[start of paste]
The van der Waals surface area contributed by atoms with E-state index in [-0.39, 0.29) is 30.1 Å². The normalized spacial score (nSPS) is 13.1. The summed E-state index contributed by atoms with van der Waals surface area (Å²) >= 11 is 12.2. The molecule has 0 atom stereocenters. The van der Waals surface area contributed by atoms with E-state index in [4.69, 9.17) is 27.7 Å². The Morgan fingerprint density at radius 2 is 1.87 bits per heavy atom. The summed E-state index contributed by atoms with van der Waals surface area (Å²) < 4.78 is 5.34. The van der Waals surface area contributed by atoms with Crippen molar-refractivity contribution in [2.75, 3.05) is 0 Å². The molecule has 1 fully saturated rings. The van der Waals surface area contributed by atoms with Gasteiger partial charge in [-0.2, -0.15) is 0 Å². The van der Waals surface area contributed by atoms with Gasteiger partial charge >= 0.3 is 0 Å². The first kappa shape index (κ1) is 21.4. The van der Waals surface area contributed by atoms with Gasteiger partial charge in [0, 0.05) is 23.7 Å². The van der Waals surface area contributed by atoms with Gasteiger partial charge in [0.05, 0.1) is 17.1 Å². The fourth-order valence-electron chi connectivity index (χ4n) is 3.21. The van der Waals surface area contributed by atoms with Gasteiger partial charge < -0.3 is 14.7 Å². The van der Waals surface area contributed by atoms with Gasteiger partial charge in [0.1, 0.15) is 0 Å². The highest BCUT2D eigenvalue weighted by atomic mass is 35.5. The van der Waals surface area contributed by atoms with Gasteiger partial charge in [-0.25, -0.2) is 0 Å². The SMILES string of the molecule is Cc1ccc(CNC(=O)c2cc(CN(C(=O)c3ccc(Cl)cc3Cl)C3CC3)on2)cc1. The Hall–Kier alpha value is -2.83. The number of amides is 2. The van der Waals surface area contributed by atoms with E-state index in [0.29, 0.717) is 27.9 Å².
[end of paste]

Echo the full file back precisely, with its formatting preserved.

The van der Waals surface area contributed by atoms with E-state index in [-0.39, 0.29) is 30.1 Å². The normalized spacial score (nSPS) is 13.1. The summed E-state index contributed by atoms with van der Waals surface area (Å²) >= 11 is 12.2. The molecule has 0 atom stereocenters. The van der Waals surface area contributed by atoms with E-state index in [4.69, 9.17) is 27.7 Å². The Morgan fingerprint density at radius 2 is 1.87 bits per heavy atom. The summed E-state index contributed by atoms with van der Waals surface area (Å²) < 4.78 is 5.34. The van der Waals surface area contributed by atoms with Crippen molar-refractivity contribution in [2.75, 3.05) is 0 Å². The molecule has 1 fully saturated rings. The van der Waals surface area contributed by atoms with Gasteiger partial charge in [-0.2, -0.15) is 0 Å². The van der Waals surface area contributed by atoms with Gasteiger partial charge >= 0.3 is 0 Å². The first kappa shape index (κ1) is 21.4. The van der Waals surface area contributed by atoms with Gasteiger partial charge in [0, 0.05) is 23.7 Å². The van der Waals surface area contributed by atoms with Gasteiger partial charge in [0.05, 0.1) is 17.1 Å². The fourth-order valence-electron chi connectivity index (χ4n) is 3.21. The van der Waals surface area contributed by atoms with Gasteiger partial charge < -0.3 is 14.7 Å². The van der Waals surface area contributed by atoms with Gasteiger partial charge in [0.1, 0.15) is 0 Å². The highest BCUT2D eigenvalue weighted by atomic mass is 35.5. The van der Waals surface area contributed by atoms with Gasteiger partial charge in [-0.25, -0.2) is 0 Å². The SMILES string of the molecule is Cc1ccc(CNC(=O)c2cc(CN(C(=O)c3ccc(Cl)cc3Cl)C3CC3)on2)cc1. The Hall–Kier alpha value is -2.83. The number of amides is 2. The van der Waals surface area contributed by atoms with E-state index in [0.29, 0.717) is 27.9 Å².